The Foundation for Common Land (FCL) is delighted that their Patron HRH The Prince of Wales has attended a Summit to encourage cooperation between the cultural farmed landscape and nature conservation in the Lake District, a UNESCO World Heritage Site (WHS).
The workshop, held on the 8th April at the University of Cumbria’s Ambleside campus, was convened by the Foundation for Common Land and brought together the leading figures from 20 organisations including the National Trust, RSPB, National Farmers' Union, Woodland Trust, Prince’s Countryside Fund, Woodland Trust and Natural England. The Prince of Wales heard how the delegates had agreed:
- This is a time of unprecedented change for both farming businesses and the environment; there is an urgency to address the risks from this change and build resilience for farm businesses, the environment and communities.
- The Lake District National Park Partnership will work collaboratively to build a framework to enable farm businesses to adapt to this change with the aim to deliver improved outcomes for our cultural landscapes, the natural environment and businesses.
- To support change we need to be more confident building on current best practice and developing radical solutions recognising the interdependence of farming and the environment and the importance of ensuring farmers are central to developing these solutions.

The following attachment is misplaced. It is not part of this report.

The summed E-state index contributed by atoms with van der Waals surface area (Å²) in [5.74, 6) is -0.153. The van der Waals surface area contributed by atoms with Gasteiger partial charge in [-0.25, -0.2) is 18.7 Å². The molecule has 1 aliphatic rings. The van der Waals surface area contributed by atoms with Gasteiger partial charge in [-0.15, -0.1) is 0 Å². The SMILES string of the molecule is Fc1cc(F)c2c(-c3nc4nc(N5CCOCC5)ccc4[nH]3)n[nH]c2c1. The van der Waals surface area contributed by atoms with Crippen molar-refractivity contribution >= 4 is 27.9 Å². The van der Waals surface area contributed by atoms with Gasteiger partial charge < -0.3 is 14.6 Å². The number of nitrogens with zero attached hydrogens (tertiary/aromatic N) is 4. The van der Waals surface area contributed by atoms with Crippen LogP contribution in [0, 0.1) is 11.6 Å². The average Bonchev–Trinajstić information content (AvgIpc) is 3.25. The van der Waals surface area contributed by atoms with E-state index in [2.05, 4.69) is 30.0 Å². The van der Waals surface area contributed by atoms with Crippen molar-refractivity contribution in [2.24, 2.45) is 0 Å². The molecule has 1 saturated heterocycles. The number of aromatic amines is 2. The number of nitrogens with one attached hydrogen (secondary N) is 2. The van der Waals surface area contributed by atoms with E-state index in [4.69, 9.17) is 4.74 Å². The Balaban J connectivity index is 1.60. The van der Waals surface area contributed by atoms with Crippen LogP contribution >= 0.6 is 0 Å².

The event was hosted by the Centre for National Parks and Protected Areas at the University of Cumbria and the Vice Chancellor, Professor Julie Mennell said: “We are delighted to be working with the Foundation for Common Land and the Lake District National Park Partnership on this key topic to find common ground and work towards mutually beneficial outcomes.”
Julia Aglionby, Executive Director of FCL said: “The WHS inscription was granted due to how hill farming and commoning has shaped the natural beauty of the English Lakes. But 24% of the WHS is also internationally designated for nature conservation. The sad reality is that both hill farming and nature are under threat. Now representatives of cultural and natural heritage groups have made a commitment to develop tools and policies to enhance both as equally vital components of the Lake District.”